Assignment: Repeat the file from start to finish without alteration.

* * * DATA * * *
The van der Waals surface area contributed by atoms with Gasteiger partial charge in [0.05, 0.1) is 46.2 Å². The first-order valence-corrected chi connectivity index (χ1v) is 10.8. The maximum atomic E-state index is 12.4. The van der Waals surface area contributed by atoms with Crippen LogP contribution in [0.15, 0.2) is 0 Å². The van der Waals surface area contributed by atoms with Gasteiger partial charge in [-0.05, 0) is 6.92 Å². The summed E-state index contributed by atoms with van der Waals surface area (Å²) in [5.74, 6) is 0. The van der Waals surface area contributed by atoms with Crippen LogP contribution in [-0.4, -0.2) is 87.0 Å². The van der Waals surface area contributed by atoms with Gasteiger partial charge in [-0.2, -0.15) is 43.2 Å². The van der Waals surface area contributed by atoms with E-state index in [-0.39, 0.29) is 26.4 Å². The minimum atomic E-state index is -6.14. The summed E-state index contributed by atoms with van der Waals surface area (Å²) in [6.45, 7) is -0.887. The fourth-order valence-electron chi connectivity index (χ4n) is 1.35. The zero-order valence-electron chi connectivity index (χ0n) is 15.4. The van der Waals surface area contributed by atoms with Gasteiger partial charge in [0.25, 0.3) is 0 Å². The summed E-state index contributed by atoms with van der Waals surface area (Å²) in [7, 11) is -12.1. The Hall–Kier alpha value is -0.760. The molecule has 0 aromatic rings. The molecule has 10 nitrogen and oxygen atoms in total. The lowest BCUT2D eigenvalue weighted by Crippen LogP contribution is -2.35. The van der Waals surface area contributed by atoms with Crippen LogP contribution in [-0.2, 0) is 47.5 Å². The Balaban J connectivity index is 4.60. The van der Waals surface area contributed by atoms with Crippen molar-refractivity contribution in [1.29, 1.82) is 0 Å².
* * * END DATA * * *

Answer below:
The van der Waals surface area contributed by atoms with Gasteiger partial charge in [0.05, 0.1) is 46.2 Å². The first-order valence-corrected chi connectivity index (χ1v) is 10.8. The maximum atomic E-state index is 12.4. The van der Waals surface area contributed by atoms with Crippen LogP contribution in [0.15, 0.2) is 0 Å². The van der Waals surface area contributed by atoms with Gasteiger partial charge in [-0.05, 0) is 6.92 Å². The summed E-state index contributed by atoms with van der Waals surface area (Å²) in [5.74, 6) is 0. The van der Waals surface area contributed by atoms with Crippen LogP contribution in [-0.4, -0.2) is 87.0 Å². The van der Waals surface area contributed by atoms with Gasteiger partial charge in [-0.2, -0.15) is 43.2 Å². The van der Waals surface area contributed by atoms with E-state index in [-0.39, 0.29) is 26.4 Å². The minimum atomic E-state index is -6.14. The summed E-state index contributed by atoms with van der Waals surface area (Å²) in [6.45, 7) is -0.887. The fourth-order valence-electron chi connectivity index (χ4n) is 1.35. The zero-order valence-electron chi connectivity index (χ0n) is 15.4. The van der Waals surface area contributed by atoms with Gasteiger partial charge in [0.25, 0.3) is 0 Å². The summed E-state index contributed by atoms with van der Waals surface area (Å²) in [7, 11) is -12.1. The Hall–Kier alpha value is -0.760. The molecule has 0 aromatic rings. The molecule has 10 nitrogen and oxygen atoms in total. The lowest BCUT2D eigenvalue weighted by Crippen LogP contribution is -2.35. The van der Waals surface area contributed by atoms with Crippen LogP contribution in [-0.2, 0) is 47.5 Å². The Balaban J connectivity index is 4.60. The van der Waals surface area contributed by atoms with Crippen molar-refractivity contribution in [1.29, 1.82) is 0 Å².